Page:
To demo or not to demo, that is the question.
For years when we spoke about our buildings’ carbon footprint, we focused on operational carbon related to the building’s use. Sophisticated energy modeling software, available high-performance lighting and HVAC, and low cost solar has allowed us to design, build, and operate buildings that are carbon neutral operationally. But what about the embodied carbon and existing buildings?
Since the launch of LEED v4 in 2013, the LEED rating system has prioritized reducing embodied carbon with points for building life cycle impact reduction and Environmental Product Declarations (EPDs). The Building Product Declaration & Optimization (BPDO) assigns points for using products with EPD. This has driven manufacturers to disclose the environmental impact of their building materials, allowing design teams to consider embodied carbon and make informed decisions associated with their projects.
Conducting Life Cycle Assessments (LCAs) for projects is now accessible with the development of easy-to-use, open-source tools like EC3. Most carbon-intensive materials – such as concrete, steel, and insulation – have product-specific or at least industry-wide EPDs. This data enables teams to conduct an early LCA and make informed decisions as it pertains to embodied carbon.
Gaia (sustainable development consulting firm) has worked on various historic buildings where the embodied carbon associated with demolition and rebuilding verses preserving the existing structure was taken into consideration. Gaia was able to provide data that supported the client’s decision to keep the building. Historic preservation is also carbon preservation.
Instead of demolishing a historical building from 1928, Rising Realty Partners and the team saved it by revitalizing and transforming it. This process led to massive reductions in embodied carbon compared to a ground-up building, and Gaia was able to provide the metrics regarding embodied carbon.
Currently, construction is often easier and cheaper to tear down a building and start from scratch because older buildings can require a significant upgrade to the envelope, seismic, fire and life safety and MEP systems to meet code. However, this practice doesn’t account for the embodied carbon of the existing materials and the carbon footprint of the new construction materials. By reusing the majority of The Trust Building, this project was able to drastically decrease its embodied carbon.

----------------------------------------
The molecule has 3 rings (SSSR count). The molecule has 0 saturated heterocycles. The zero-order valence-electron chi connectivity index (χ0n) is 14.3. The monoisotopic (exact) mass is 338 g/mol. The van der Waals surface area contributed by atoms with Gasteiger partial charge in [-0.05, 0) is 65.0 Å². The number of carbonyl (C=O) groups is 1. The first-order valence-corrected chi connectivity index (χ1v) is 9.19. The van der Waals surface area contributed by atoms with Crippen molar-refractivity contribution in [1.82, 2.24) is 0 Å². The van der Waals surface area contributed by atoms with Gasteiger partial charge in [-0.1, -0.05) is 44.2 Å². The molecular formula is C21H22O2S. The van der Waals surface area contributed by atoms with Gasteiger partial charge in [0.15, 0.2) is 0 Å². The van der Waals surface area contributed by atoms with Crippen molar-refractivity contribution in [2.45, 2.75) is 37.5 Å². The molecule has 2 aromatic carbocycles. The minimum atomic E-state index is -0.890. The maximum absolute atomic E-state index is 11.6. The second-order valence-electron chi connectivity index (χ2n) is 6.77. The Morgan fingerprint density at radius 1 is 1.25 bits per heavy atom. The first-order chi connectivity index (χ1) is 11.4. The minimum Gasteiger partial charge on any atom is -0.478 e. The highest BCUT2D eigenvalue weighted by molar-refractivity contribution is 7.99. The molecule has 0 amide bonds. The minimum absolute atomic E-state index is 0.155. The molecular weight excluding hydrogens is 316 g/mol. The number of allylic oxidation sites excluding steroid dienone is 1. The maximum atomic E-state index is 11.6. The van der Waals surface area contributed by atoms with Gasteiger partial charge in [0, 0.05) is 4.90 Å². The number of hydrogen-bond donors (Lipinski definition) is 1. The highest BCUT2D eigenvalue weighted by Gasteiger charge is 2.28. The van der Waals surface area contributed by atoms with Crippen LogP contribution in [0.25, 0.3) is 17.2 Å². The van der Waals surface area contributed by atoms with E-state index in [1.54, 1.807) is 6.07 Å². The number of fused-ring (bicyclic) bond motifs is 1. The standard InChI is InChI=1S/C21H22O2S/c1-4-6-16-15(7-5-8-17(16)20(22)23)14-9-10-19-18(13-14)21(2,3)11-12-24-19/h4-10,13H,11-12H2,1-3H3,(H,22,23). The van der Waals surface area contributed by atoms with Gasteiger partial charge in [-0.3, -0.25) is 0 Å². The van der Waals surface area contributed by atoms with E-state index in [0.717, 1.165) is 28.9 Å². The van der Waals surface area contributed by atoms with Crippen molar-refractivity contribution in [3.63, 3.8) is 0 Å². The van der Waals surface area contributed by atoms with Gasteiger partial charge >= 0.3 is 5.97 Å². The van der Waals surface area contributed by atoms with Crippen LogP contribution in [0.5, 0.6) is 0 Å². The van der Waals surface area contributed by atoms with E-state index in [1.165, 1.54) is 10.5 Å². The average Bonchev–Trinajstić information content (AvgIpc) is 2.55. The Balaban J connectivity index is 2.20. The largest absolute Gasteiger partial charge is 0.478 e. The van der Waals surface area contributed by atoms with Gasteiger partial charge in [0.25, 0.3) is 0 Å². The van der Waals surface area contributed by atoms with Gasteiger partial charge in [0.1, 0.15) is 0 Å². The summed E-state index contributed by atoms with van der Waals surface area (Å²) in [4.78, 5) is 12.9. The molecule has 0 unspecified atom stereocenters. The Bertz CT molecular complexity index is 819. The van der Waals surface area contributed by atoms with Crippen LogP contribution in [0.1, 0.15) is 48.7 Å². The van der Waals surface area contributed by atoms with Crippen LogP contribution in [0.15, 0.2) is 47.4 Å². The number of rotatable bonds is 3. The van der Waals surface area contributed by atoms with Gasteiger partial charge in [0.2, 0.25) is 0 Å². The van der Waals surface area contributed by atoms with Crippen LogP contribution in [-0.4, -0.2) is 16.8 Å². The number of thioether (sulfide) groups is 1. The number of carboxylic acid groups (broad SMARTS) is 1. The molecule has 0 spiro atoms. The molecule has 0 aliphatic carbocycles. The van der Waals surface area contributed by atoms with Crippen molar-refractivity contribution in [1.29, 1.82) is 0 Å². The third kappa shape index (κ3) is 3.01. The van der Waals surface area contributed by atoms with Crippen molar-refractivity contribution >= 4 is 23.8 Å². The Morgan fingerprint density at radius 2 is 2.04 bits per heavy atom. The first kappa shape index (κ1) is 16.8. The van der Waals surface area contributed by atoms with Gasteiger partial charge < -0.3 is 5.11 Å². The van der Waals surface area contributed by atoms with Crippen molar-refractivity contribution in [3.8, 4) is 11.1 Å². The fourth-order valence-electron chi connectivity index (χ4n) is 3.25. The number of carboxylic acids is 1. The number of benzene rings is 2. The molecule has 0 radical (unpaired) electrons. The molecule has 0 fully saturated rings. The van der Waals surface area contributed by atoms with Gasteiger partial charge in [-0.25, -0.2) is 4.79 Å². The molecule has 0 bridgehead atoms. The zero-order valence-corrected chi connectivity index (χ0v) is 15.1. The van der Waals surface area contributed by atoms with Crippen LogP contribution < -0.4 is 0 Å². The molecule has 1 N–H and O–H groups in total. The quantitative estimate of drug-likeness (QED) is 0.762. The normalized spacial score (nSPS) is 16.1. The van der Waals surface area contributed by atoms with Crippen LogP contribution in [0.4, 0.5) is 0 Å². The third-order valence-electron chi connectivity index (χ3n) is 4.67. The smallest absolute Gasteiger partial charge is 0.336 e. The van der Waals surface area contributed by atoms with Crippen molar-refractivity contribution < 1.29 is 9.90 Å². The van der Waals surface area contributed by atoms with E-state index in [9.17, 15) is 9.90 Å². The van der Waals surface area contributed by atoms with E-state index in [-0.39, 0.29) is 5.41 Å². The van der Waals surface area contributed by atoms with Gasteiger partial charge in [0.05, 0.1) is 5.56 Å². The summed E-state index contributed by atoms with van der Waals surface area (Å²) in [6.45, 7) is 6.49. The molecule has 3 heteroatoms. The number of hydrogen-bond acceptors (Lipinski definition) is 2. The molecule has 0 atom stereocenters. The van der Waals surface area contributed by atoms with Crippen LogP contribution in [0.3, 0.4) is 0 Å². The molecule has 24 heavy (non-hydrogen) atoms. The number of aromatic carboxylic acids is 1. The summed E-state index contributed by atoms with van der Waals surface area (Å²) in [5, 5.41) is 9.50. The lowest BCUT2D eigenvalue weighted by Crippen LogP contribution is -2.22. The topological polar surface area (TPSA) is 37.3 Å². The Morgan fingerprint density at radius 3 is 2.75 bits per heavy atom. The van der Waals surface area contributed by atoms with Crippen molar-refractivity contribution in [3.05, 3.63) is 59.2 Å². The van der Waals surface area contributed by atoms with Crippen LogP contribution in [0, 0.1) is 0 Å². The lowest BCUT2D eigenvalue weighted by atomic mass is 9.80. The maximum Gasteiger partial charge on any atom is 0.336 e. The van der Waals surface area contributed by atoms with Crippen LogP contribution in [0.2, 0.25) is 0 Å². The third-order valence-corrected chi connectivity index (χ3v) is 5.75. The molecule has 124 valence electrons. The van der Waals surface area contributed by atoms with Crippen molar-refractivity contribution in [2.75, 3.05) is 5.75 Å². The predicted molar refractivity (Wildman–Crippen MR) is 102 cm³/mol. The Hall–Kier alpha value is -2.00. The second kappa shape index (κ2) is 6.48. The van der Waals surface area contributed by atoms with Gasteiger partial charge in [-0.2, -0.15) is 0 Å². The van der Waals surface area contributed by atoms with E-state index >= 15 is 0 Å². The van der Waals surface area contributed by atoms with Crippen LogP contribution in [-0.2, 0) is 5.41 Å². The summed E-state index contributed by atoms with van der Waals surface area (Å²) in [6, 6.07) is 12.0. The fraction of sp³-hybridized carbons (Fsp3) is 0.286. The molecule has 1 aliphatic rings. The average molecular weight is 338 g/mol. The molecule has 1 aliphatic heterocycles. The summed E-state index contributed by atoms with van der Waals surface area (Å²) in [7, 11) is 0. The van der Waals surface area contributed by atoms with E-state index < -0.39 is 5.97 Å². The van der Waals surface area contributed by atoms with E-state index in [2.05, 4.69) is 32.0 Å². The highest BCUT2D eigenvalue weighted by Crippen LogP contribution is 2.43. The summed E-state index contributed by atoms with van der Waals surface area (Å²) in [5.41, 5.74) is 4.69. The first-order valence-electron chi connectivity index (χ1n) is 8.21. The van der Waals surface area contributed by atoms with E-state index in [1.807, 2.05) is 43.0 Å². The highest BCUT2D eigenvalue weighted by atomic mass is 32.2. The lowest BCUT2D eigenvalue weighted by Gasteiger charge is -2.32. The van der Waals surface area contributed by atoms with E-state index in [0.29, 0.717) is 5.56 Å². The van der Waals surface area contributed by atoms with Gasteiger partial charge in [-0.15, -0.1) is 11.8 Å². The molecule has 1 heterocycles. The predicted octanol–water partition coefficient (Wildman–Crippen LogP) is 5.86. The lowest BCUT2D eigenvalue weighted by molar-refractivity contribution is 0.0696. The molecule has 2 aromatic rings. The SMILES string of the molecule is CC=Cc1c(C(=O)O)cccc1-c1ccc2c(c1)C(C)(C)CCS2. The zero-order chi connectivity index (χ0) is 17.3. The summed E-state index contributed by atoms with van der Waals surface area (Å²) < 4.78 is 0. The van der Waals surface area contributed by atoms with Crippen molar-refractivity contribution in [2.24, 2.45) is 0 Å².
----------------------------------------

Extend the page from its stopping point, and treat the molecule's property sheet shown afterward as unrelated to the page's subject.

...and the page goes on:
The structure and enclosure of The Trust Building are mainly concrete and reinforced steel, two of the highest embodied carbon footprint materials. Concrete and steel are the most carbon-intensive materials by weight and form on average 70-80% of this project’s structure and enclosure. Over 95% of the building was reused in the renovation.
The Carbon Leadership Forum has conducted studies that show over the next 30 years, embodied carbon and operational carbon will be roughly equivalent. While operational carbon can be reduced over time through energy efficiency upgrades and renewables, embodied carbon is locked in place; we only get one opportunity to reduce embodied carbon… or do we?
The Trust Building’s renovation preserved a historical building while holding the embodied carbon, giving it a second life.
A typical LCA of a building will be calculated over 50-60 years, with certain materials such as windows and carpets being replaced during that timeframe. Since The Trust Building was built 93 years ago, it has lived past its assumed carbon lifespan.
By applying LCA early, a project can evaluate the potential savings in carbon footprint from renovating a building compared to demolition and new construction. As Carl Elefante says, “The greenest building is…one that is already built.”